HoCaM: Were there events, in the past ten years, that you would have liked to cover as a reporter? Anything specific?
M.R.—For years after I quit journalism, in 1993, I used to see events unfolding on the news and wish I was there. I knew many of the journalists and could picture myself being with them. That all ended on September 11, 2001. I witnessed the towers coming down and had no desire to be there. I knew that journalism was finally out of my blood.
HoCaM: You’ve been a ghostwriter of biographies for many well-known people, but if you could choose one person to interview and write about, who would it be?
M.R.—My wife would say George Clooney, but only if she could sit on his knee and take notes. I would say Jessica Alba, but only if she could sit on my knee and take notes.
Who would it be? I don’t know. I would happily ghost Obama’s autobiography and would love to get into the head of Vladimir Putin and see what makes that guy tick.
HoCaM: Do you have a long-term plan for your series or do you go one book at a time?
M.R.—It’s definitely one book at a time. I finish each one convinced there won’t be another. I tell my wife that every ‘description, one-liner, plot twist, setting and bit of dialogue has been used up, it’s gone. I’m an empty shell, a hollow human being, I will never write again.’ Then I follow her around the house for two hours until she tells me to go away. She finds me a few hours later, back at my desk. ‘What are you doing?’ she asks. ‘I’ve just come up with an idea.’
HoCaM: As a writer living so far from Europe and North America, how do you survive the long-distance promotional tours?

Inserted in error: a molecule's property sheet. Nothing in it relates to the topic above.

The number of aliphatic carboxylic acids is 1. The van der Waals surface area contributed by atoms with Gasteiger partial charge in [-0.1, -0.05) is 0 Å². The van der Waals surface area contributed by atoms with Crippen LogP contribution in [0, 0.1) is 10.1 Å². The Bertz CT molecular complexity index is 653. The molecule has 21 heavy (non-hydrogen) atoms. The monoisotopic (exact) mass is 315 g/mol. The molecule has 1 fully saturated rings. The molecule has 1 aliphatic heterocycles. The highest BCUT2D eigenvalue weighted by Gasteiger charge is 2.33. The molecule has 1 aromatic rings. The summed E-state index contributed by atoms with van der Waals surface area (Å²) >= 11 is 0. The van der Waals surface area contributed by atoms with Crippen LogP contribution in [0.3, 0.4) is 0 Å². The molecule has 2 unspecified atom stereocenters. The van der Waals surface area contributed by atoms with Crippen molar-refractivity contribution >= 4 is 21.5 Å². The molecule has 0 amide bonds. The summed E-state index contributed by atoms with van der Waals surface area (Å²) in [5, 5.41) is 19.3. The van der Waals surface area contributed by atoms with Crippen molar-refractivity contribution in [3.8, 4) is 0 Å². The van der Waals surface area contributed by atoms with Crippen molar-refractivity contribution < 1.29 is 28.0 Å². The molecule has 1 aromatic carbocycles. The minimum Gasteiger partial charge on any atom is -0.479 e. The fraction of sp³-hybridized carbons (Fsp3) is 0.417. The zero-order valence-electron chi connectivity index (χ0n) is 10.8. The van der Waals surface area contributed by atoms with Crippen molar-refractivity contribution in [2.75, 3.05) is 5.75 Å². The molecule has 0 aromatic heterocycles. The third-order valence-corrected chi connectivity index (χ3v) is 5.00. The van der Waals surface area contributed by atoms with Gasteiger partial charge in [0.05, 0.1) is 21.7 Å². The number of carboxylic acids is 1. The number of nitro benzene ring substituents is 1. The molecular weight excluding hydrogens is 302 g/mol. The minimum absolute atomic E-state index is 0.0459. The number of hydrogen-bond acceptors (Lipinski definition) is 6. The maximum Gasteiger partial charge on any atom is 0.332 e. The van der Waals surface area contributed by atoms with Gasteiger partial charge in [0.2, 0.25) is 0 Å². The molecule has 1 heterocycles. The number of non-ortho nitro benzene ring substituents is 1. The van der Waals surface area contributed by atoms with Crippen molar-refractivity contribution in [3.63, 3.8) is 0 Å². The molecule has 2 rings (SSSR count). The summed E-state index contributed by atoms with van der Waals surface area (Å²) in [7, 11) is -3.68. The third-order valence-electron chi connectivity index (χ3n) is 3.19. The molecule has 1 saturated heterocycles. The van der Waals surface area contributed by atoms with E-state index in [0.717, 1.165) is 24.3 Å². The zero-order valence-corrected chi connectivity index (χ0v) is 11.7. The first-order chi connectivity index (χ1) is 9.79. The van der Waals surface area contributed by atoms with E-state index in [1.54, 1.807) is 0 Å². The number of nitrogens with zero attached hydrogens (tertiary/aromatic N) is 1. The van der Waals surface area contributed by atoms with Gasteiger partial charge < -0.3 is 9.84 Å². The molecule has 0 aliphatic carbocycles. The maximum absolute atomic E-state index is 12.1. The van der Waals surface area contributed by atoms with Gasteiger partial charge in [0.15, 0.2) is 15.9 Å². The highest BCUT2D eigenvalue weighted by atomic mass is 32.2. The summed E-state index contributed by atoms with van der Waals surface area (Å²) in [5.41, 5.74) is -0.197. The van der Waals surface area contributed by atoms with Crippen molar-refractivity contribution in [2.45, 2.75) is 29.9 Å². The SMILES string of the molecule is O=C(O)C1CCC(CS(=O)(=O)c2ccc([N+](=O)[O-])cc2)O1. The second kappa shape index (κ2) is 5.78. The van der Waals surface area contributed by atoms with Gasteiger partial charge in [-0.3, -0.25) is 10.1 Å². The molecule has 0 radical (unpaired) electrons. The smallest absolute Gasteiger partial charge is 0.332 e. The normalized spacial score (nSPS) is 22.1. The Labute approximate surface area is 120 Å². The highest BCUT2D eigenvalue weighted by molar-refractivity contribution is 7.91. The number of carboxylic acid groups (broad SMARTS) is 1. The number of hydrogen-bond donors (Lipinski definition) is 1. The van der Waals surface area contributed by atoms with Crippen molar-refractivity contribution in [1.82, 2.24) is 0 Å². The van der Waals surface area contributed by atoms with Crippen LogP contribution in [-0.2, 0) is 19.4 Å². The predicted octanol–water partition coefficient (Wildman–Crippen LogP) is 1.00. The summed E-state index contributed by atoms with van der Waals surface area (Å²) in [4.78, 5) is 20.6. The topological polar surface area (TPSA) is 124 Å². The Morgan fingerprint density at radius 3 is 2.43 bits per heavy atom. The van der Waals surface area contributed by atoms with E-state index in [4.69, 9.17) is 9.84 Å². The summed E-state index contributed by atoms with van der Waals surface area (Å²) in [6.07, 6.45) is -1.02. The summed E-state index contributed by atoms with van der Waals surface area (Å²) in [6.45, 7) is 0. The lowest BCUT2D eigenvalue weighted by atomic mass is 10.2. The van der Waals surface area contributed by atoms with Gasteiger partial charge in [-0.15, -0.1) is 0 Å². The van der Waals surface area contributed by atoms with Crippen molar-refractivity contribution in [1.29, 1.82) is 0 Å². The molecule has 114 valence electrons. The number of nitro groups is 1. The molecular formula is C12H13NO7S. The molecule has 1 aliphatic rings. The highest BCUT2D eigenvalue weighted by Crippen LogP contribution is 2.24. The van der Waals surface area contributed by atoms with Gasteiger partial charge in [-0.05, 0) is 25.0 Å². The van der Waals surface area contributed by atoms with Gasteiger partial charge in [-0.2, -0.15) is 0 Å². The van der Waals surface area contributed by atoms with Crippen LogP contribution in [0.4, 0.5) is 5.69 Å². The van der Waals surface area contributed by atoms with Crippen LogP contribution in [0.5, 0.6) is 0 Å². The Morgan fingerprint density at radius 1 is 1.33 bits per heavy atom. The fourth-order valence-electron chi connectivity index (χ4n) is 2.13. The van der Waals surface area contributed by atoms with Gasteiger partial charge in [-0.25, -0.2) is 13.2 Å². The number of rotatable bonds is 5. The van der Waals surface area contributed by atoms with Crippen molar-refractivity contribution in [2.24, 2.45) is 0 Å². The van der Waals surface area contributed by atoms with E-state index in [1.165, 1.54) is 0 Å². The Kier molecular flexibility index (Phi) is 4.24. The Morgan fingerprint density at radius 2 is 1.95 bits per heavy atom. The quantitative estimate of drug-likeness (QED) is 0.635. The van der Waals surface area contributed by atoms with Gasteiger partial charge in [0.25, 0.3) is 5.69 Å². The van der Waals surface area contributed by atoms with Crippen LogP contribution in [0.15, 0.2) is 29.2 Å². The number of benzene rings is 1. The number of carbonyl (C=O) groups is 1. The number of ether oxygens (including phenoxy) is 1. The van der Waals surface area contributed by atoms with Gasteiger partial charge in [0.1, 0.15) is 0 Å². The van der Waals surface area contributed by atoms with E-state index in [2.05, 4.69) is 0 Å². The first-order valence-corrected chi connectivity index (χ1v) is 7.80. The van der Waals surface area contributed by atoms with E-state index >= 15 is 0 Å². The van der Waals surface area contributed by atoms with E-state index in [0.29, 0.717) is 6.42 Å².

M.R.—Jetlag is a killer. As I get older it gets harder and harder to overcome, but I refuse to complain. A few years ago, I was in Toronto sharing a drink with the wonderful British writer Kate Mosse. I had been seven weeks on the road and Kate had been five weeks away from home. We were both bitching about missing our families and our beds. At that moment, we looked out the window of our stunning five-star hotel as the sun set over Lake Ontario and both of us realised that countless writers all over the world would cut off a limb to be in our position. So we sucked it up and ordered another bottle of Champagne.
HoCaM: What Australian writer –other than yourself—should we be reading? Can you recommend anyone that isn’t published internationally yet but should?
M.R.—Peter Temple is Australia’s finest crime writer, who has won the UK Gold Dagger (THE BROKEN SHORE) and also Australia’s highest literary honour, the Miles Franklin Award (TRUTH).
Another very fine Australian crime writer is Garry Disher, who has a couple of series that are set in Australia. I also rate Malla Nunn very highly. Her main character, Emmanuel Cooper, is a detective in apartheid South Africa – a good man in troubling times, trying to solve crimes and keep above the politics.